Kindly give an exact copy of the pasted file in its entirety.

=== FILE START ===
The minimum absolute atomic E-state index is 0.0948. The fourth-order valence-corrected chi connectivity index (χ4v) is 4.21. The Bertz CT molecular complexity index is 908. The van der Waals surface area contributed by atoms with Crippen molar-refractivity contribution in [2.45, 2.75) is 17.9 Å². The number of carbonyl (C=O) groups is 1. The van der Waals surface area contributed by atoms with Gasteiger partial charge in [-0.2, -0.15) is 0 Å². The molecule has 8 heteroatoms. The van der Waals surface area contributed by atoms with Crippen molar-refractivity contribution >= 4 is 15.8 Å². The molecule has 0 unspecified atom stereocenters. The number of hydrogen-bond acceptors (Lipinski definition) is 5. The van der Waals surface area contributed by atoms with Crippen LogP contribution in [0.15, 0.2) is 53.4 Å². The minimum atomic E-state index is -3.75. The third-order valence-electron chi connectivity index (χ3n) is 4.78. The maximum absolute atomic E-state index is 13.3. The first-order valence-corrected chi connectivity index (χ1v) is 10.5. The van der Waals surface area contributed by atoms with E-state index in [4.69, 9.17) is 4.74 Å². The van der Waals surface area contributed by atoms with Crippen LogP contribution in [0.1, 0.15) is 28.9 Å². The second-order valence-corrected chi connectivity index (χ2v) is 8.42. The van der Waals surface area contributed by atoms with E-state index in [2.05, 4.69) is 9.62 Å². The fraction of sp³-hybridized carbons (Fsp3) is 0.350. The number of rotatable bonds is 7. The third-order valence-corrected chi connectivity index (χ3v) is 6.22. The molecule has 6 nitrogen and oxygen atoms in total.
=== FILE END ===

The minimum absolute atomic E-state index is 0.0948. The fourth-order valence-corrected chi connectivity index (χ4v) is 4.21. The Bertz CT molecular complexity index is 908. The van der Waals surface area contributed by atoms with Crippen molar-refractivity contribution in [2.45, 2.75) is 17.9 Å². The number of carbonyl (C=O) groups is 1. The van der Waals surface area contributed by atoms with Gasteiger partial charge in [-0.2, -0.15) is 0 Å². The molecule has 8 heteroatoms. The van der Waals surface area contributed by atoms with Crippen molar-refractivity contribution >= 4 is 15.8 Å². The molecule has 0 unspecified atom stereocenters. The number of hydrogen-bond acceptors (Lipinski definition) is 5. The van der Waals surface area contributed by atoms with Crippen LogP contribution in [0.15, 0.2) is 53.4 Å². The minimum atomic E-state index is -3.75. The third-order valence-electron chi connectivity index (χ3n) is 4.78. The maximum absolute atomic E-state index is 13.3. The first-order valence-corrected chi connectivity index (χ1v) is 10.5. The van der Waals surface area contributed by atoms with E-state index in [4.69, 9.17) is 4.74 Å². The van der Waals surface area contributed by atoms with Crippen LogP contribution in [0.1, 0.15) is 28.9 Å². The second-order valence-corrected chi connectivity index (χ2v) is 8.42. The van der Waals surface area contributed by atoms with E-state index in [2.05, 4.69) is 9.62 Å². The fraction of sp³-hybridized carbons (Fsp3) is 0.350. The number of rotatable bonds is 7. The third-order valence-corrected chi connectivity index (χ3v) is 6.22. The molecule has 6 nitrogen and oxygen atoms in total.